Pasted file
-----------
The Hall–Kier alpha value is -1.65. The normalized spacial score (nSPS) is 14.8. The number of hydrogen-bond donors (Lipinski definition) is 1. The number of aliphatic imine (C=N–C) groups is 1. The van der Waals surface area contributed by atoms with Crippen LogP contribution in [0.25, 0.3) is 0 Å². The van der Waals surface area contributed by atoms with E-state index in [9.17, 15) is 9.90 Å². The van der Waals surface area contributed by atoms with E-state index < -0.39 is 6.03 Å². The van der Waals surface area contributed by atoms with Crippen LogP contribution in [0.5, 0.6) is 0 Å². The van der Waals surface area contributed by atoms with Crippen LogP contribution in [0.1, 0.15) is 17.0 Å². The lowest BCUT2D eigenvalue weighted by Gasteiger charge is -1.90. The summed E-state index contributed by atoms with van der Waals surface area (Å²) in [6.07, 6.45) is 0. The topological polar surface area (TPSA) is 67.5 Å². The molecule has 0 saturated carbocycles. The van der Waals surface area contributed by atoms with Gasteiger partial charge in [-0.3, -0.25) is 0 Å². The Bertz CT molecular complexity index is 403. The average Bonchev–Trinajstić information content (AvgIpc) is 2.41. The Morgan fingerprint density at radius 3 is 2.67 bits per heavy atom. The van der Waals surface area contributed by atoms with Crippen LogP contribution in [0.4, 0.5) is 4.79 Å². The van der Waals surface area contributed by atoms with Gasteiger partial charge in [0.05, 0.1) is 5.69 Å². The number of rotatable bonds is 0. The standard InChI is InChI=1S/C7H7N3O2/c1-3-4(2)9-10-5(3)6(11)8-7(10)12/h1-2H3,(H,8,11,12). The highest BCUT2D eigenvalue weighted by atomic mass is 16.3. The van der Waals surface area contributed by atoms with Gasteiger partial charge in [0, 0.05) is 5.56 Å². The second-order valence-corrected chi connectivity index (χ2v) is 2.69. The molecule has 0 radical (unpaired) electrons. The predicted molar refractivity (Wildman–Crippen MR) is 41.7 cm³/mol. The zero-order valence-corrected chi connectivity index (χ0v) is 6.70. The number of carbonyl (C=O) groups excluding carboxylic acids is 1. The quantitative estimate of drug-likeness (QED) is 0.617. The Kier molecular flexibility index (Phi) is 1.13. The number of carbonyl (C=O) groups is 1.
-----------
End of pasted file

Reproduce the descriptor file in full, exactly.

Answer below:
The Hall–Kier alpha value is -1.65. The normalized spacial score (nSPS) is 14.8. The number of hydrogen-bond donors (Lipinski definition) is 1. The number of aliphatic imine (C=N–C) groups is 1. The van der Waals surface area contributed by atoms with Crippen LogP contribution in [0.25, 0.3) is 0 Å². The van der Waals surface area contributed by atoms with E-state index in [9.17, 15) is 9.90 Å². The van der Waals surface area contributed by atoms with E-state index < -0.39 is 6.03 Å². The van der Waals surface area contributed by atoms with Crippen LogP contribution in [0.5, 0.6) is 0 Å². The van der Waals surface area contributed by atoms with Crippen LogP contribution in [0.1, 0.15) is 17.0 Å². The lowest BCUT2D eigenvalue weighted by Gasteiger charge is -1.90. The summed E-state index contributed by atoms with van der Waals surface area (Å²) in [6.07, 6.45) is 0. The topological polar surface area (TPSA) is 67.5 Å². The molecule has 0 saturated carbocycles. The van der Waals surface area contributed by atoms with Gasteiger partial charge in [-0.3, -0.25) is 0 Å². The Bertz CT molecular complexity index is 403. The average Bonchev–Trinajstić information content (AvgIpc) is 2.41. The Morgan fingerprint density at radius 3 is 2.67 bits per heavy atom. The van der Waals surface area contributed by atoms with Crippen LogP contribution in [0.4, 0.5) is 4.79 Å². The van der Waals surface area contributed by atoms with Gasteiger partial charge in [0.05, 0.1) is 5.69 Å². The number of rotatable bonds is 0. The standard InChI is InChI=1S/C7H7N3O2/c1-3-4(2)9-10-5(3)6(11)8-7(10)12/h1-2H3,(H,8,11,12). The highest BCUT2D eigenvalue weighted by atomic mass is 16.3. The van der Waals surface area contributed by atoms with Gasteiger partial charge in [0, 0.05) is 5.56 Å². The second-order valence-corrected chi connectivity index (χ2v) is 2.69. The molecule has 0 radical (unpaired) electrons. The predicted molar refractivity (Wildman–Crippen MR) is 41.7 cm³/mol. The zero-order valence-corrected chi connectivity index (χ0v) is 6.70. The number of carbonyl (C=O) groups excluding carboxylic acids is 1. The quantitative estimate of drug-likeness (QED) is 0.617. The Kier molecular flexibility index (Phi) is 1.13. The number of carbonyl (C=O) groups is 1.